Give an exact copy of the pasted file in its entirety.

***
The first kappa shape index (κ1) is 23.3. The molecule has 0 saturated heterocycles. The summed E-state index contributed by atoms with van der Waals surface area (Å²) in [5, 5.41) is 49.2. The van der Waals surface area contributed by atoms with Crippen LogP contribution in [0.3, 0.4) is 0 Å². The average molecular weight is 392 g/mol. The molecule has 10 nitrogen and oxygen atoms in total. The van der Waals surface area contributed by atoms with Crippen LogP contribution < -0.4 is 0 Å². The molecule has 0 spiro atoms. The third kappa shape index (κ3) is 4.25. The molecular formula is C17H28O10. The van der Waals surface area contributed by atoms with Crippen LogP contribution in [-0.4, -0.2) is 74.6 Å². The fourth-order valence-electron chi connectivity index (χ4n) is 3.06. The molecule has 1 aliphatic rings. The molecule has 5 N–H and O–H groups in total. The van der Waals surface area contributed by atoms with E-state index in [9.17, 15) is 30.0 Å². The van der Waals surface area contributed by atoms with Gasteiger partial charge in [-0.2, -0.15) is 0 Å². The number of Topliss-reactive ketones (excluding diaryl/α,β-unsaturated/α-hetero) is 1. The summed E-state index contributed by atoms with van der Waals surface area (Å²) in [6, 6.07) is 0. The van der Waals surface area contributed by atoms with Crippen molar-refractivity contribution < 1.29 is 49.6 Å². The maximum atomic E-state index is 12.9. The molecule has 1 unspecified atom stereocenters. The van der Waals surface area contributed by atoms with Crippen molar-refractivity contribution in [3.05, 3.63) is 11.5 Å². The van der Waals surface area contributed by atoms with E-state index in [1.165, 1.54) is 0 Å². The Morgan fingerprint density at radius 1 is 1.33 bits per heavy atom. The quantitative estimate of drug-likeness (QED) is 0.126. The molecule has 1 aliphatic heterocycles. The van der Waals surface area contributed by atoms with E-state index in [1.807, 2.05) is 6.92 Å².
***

The first kappa shape index (κ1) is 23.3. The molecule has 0 saturated heterocycles. The summed E-state index contributed by atoms with van der Waals surface area (Å²) in [5, 5.41) is 49.2. The van der Waals surface area contributed by atoms with Crippen LogP contribution in [0.3, 0.4) is 0 Å². The average molecular weight is 392 g/mol. The molecule has 10 nitrogen and oxygen atoms in total. The van der Waals surface area contributed by atoms with Crippen LogP contribution < -0.4 is 0 Å². The molecule has 0 spiro atoms. The third kappa shape index (κ3) is 4.25. The molecular formula is C17H28O10. The van der Waals surface area contributed by atoms with Crippen LogP contribution in [-0.4, -0.2) is 74.6 Å². The fourth-order valence-electron chi connectivity index (χ4n) is 3.06. The molecule has 1 aliphatic rings. The molecule has 5 N–H and O–H groups in total. The van der Waals surface area contributed by atoms with E-state index in [9.17, 15) is 30.0 Å². The van der Waals surface area contributed by atoms with Gasteiger partial charge in [-0.2, -0.15) is 0 Å². The number of Topliss-reactive ketones (excluding diaryl/α,β-unsaturated/α-hetero) is 1. The summed E-state index contributed by atoms with van der Waals surface area (Å²) in [6, 6.07) is 0. The van der Waals surface area contributed by atoms with Crippen molar-refractivity contribution < 1.29 is 49.6 Å². The maximum atomic E-state index is 12.9. The molecule has 1 unspecified atom stereocenters. The van der Waals surface area contributed by atoms with Crippen molar-refractivity contribution in [3.05, 3.63) is 11.5 Å². The van der Waals surface area contributed by atoms with E-state index in [1.165, 1.54) is 0 Å². The Morgan fingerprint density at radius 1 is 1.33 bits per heavy atom. The quantitative estimate of drug-likeness (QED) is 0.126. The molecule has 1 aliphatic heterocycles. The van der Waals surface area contributed by atoms with E-state index in [1.807, 2.05) is 6.92 Å².